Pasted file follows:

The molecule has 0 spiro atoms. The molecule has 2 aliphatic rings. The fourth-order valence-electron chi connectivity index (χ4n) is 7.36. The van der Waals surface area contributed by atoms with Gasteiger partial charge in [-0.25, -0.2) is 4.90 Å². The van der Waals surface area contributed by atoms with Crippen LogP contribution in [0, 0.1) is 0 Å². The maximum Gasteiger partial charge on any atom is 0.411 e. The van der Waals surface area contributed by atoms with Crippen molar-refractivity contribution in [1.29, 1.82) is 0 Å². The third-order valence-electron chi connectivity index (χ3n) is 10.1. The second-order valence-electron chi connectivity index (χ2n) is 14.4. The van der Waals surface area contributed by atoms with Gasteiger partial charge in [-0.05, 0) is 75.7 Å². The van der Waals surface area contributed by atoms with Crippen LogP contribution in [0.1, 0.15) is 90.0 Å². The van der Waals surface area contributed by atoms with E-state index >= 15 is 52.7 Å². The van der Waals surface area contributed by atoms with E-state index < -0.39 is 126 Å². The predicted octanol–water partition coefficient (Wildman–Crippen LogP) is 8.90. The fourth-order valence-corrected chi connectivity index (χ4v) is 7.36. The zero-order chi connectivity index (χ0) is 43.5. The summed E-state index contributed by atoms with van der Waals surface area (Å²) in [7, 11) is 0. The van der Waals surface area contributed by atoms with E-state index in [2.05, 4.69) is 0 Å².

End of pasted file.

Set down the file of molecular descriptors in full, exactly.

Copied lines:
The molecule has 0 spiro atoms. The molecule has 2 aliphatic rings. The fourth-order valence-electron chi connectivity index (χ4n) is 7.36. The van der Waals surface area contributed by atoms with Gasteiger partial charge in [-0.25, -0.2) is 4.90 Å². The van der Waals surface area contributed by atoms with Crippen LogP contribution in [0, 0.1) is 0 Å². The maximum Gasteiger partial charge on any atom is 0.411 e. The van der Waals surface area contributed by atoms with Crippen molar-refractivity contribution in [1.29, 1.82) is 0 Å². The third-order valence-electron chi connectivity index (χ3n) is 10.1. The second-order valence-electron chi connectivity index (χ2n) is 14.4. The van der Waals surface area contributed by atoms with Gasteiger partial charge in [-0.05, 0) is 75.7 Å². The van der Waals surface area contributed by atoms with Crippen LogP contribution in [0.1, 0.15) is 90.0 Å². The van der Waals surface area contributed by atoms with E-state index >= 15 is 52.7 Å². The van der Waals surface area contributed by atoms with E-state index < -0.39 is 126 Å². The predicted octanol–water partition coefficient (Wildman–Crippen LogP) is 8.90. The fourth-order valence-corrected chi connectivity index (χ4v) is 7.36. The zero-order chi connectivity index (χ0) is 43.5. The summed E-state index contributed by atoms with van der Waals surface area (Å²) in [7, 11) is 0. The van der Waals surface area contributed by atoms with E-state index in [2.05, 4.69) is 0 Å².